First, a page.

5 minutes with Quandialla, Caragabal & Grenfell trainer, Kim Broomby!
This week we caught up with Quandialla, Caragabal & Grenfell trainer Kim Broomy. Kim is a farmer from Quandialla and is also a fantastic personal trainer! Kim has shared some insights about her life, her services and some tips about keeping motivated during winter!
Can you tell us a bit about you and where you grew up?
Growing up in the wheat / sheep area of Quandialla was a wonderful life. Quandialla is situated in the Central West Slopes of NSW; close to Grenfell and West Wyalong. As kids, my three siblings and I were an integral part of the family farm work force, helping out with sheep work and harvest. Memories of childhood are happiness and complete innocence. During my teens life was quite insulated on the farm. Although our parents travelled thousands of miles to take us to sporting events we remained quite oblivious to the big, wide world.
Coming from a rural background, how does providing a service aimed at the rural community resonate with you?
Providing a rural community with a group exercise service is very important to me. Isolation and lack of facilities can affect the community. To participate in most sporting teams now, we need to travel long distances. This becomes expensive and demanding on families and individuals. To offer a group exercise class is a simple and fun way for locals to feel part of a ‘team’ and enjoy not only the physical challenges but also enjoy the socialising that incidentally happens. We all get quite buzz from catching up with one another and having a workout at the same time.
As we approach the cooler months can you tell us how you keep motivated?
That is a tough question!!! For me, I check the temperature constantly so I’m mentally prepared for the cold. When I see a minus before the minimum temperature I try to imagine how hard I will work out to warm up and therefore how many calories I’m going to burn!!! When I set my alarm for the early starts I curse a fair bit but when it goes off in the morning I go into automatic gear. Once I get some good music pumping I’m ok!! (The promise of a strong, hot coffee post workout makes me smile too!!)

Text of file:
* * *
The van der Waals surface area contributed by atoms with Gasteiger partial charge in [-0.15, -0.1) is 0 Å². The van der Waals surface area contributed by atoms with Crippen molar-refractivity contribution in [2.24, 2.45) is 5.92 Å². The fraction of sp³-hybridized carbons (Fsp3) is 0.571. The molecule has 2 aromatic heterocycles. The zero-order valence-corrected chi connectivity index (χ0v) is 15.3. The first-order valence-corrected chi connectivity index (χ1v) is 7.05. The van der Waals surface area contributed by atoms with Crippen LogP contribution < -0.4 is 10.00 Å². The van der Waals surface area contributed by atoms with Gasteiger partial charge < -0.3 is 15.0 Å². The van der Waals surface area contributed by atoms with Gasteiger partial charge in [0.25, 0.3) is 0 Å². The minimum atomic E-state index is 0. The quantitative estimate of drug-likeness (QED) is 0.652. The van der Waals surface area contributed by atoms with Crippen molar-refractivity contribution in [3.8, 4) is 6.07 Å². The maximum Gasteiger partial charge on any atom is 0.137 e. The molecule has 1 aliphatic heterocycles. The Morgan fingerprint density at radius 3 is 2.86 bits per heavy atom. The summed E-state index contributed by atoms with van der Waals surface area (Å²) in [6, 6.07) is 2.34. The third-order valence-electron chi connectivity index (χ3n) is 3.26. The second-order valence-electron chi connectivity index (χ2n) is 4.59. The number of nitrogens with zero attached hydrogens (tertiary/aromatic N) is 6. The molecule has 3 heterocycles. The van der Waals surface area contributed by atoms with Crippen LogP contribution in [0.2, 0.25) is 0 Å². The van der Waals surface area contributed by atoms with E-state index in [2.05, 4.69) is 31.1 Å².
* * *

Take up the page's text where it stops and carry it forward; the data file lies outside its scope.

Have you got some tips about getting yourself to class when its cold and dark?
Clothes (lots of clothes-about five layers) out ready to go before I set the alarm; a fun workout planned; think about who might be coming; the promise of a good coffee afterwards; I like to think I’m working off more calories in the cold…….
What advice would you give someone considering coming to your Active Farmers classes?
Don’t take exercise too seriously, work at your own level, enjoy the benefits no matter how long it takes, don’t compete with other participants and remember it’s your workout to enjoy.
Can you talk a little about what to expect at your classes?
My classes vary a lot. I try to balance cardio exercise with all over body toning and strengthening (low-med and high intensity), with some co-ordination work throw in occasionally. My aim is to give participants tools to put in their toolbox so they can pull it out whenever they need too! Example: teaching squats and it’s many variations- if someone dislikes one variation they exchange it for another.
How important do you think exercise and socialising is for the rural community?
I believe exercise and socialising is extremely important in a rural community. So often the cuppa or roadside chat after class is as important as the workout. Locals look out for one another and care. If someone has had a hiccup in their life the rest of the group are ready to help and support.
Thank you Kim!